Table of Contents
Explain how seizures are understood by the Hmong culture.
While reviewing the literature on the Hmong culture, one cannot help but notice how distinctly different it is from the Western culture. Among these differences includes how the Hmong culture understands seizures. Contrary to the medical background that explains seizures in the Western culture, Fadiman narrates that the Hmong perceive them as some sort of mystical power (2012). They believe that seizure recipients can see what is invisible to the rest of the community. Seizure patients in the Hmong community are not only perceived as sympathizers for the pain of others but are also seen as healers. For the Hmong people, experiencing seizures is a calling only meant for a chosen few. People with healing powers within the Hmong culture, Txiv neeb, often declare that seizure patients are called to a healing vocation (Fadiman, 2012). From ethical knowing, it is crucial as a nurse to endorse values of compassion, understanding, and integrity when challenging beliefs like those of the Hmong community arise. It is my responsibility as a health care giver to be sensitive to the beliefs of the patient and strive to deliver quality care in full transparency of health mechanisms but without offending the patient.
We can do it today.
Retell why Lia’s parents were motivated to take her to the hospital in California for treatment but not willing or able to maintain her medications at home.
While the Hmong are overly skeptical about Western medicine, Lia’s parents were motivated by their worry to take her to the Californian hospital. While residing in a Thailand refugee camp, the couple had taken their critically ill children to a camp hospital, and they had successfully recovered. However, one of their children who had not gone to the hospital died. Fadiman asserts that while the experience had not entirely convinced the Lee’s on the need of Western medicine, they believed that they could help in some way (2013). Regarding personal knowing, I have encountered challenges in my life that have changed my way of thinking, albeit to a small extent. For example, the first time I touched a hot pan as a child helped me understand the essence of heat. From then on, I knew that touching a hot pan would hurt me. In the same way, losing a child by not taking her to the hospital made Lia’s parents take their other kids to a medical facility, even with an underlying conflict of interest.
Generalize the most important lesson for medical professionals and patients in this story.
This story teaches medical professionals and their patients that the professional-patient relationship is the most crucial aspect of the caregiving process. Particularly, it teaches medical professionals that the patient and their families are a vital link to patient-centered care that should not be ignored. Culture differences play a crucial in determining the success of these interactions. Taylor, Nicolle, & Maguire assert that cultural barriers may affect matters of health care decision-making, access to health care services and even the patient’s adherence to treatment plans (2013). From aesthetic knowing, each patient’s needs is unique and needs particular attention to ensure successful healing. Reflecting on the case of Lia, her parents doubted Western medical practices and believed firmly in the basics of their Hmong culture. Understanding that the patient’s family and the patient themselves and acknowledging the uniqueness of their condition is essential to propel inter-collaboration between the three parties. Accordingly, the doctor who took his time to understand the Lee family’s culture is the only one whose treatment plan was successful.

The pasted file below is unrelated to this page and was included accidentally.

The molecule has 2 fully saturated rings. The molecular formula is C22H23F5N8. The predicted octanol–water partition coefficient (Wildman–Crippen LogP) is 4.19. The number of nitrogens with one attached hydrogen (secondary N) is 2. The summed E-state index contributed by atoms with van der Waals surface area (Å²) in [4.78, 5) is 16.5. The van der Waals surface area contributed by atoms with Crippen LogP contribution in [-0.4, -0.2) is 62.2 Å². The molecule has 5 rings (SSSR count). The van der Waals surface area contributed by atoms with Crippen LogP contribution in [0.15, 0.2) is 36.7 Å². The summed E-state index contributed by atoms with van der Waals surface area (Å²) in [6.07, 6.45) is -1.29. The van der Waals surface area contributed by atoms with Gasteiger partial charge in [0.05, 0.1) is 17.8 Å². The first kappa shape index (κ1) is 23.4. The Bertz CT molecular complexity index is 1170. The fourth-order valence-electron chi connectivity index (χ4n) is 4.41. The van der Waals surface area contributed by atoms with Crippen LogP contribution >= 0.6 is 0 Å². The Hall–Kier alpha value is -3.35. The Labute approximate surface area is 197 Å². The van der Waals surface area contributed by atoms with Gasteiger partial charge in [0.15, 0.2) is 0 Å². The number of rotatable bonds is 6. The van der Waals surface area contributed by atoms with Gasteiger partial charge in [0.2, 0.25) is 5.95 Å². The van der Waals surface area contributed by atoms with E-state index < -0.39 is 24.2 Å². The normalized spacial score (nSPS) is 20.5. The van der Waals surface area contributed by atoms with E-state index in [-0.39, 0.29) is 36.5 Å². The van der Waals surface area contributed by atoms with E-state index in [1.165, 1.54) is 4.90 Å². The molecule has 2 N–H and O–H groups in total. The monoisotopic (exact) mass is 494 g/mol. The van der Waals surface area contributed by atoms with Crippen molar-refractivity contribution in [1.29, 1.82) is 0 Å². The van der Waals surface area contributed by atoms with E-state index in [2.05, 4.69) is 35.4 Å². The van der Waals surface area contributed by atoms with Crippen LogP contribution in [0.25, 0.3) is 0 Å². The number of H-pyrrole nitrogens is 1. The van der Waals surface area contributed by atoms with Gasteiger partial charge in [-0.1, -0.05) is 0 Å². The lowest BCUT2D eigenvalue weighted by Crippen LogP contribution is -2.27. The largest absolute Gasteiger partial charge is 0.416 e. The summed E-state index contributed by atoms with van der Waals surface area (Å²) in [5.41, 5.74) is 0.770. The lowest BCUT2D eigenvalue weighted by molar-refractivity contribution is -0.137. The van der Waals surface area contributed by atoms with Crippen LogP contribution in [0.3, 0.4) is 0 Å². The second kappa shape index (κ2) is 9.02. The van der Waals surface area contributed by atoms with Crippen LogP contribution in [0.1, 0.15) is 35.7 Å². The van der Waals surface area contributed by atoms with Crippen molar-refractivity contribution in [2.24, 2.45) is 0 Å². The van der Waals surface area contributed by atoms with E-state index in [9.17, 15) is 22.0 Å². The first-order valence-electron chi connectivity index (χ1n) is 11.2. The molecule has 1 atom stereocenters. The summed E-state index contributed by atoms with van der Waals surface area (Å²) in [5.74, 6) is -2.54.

Discuss how to address poor perineal hygiene with the parent without seeming to imply that he or she is neglecting the child.
Addressing poor perineal hygiene in children is a sensitive subject that needs to be dealt with care to avoid offending the parent. It is crucial to understand that in some cultures; even discussing perineal hygiene is a taboo. While matters of private care may be embarrassing for both the client and the nurse, they should be addressed to promote proper personal hygiene for the child. From an empirical knowing point of view, integrating sensitivity and professionalism helps alleviate feelings of discomfort (Funnell, Koutoukidis & Lawrence, 2008). As such, the nurse should preferably make the parent as comfortable as possible before discussing the child’s perineal care. The nurse may also let the parent know that matters of perineal hygiene often affect many families, to create a sense of comfortability. It is important to make the parent understand that the child’s perineal hygiene is entirely dependent on their care. Parents must, therefore, understand the health risks associated with poor perineal hygiene, which may have a severe impact on the overall functioning of a healthy family. Nevertheless, Macqueen & Bruce highlight that because children are in the process of growth, the parents should allow room for personal hygiene development, albeit within their supervision (2012). Depending on the age of the child, parents must be careful to let care for their perinea independently as they grow into teenage.
- Fadiman, A. (2012). The spirit catches you and you fall down: A Hmong child, her American doctors, and the collision of two cultures. New York: Farrar, Straus & Giroux.
- Funnell, R., Koutoukidis, G., & Lawrence, K. (2008). Tabbner’s nursing care: Theory and practice. Elsevier Australia.
- Macqueen, S., & Bruce, E. (2012). The Great Ormond Street Hospital manual of children’s nursing practices. John Wiley & Sons.
- Taylor, S. P., Nicolle, C., & Maguire, M. (2013). Cross-cultural communication barriers in health care. Nursing Standard, 27(31), 35-43.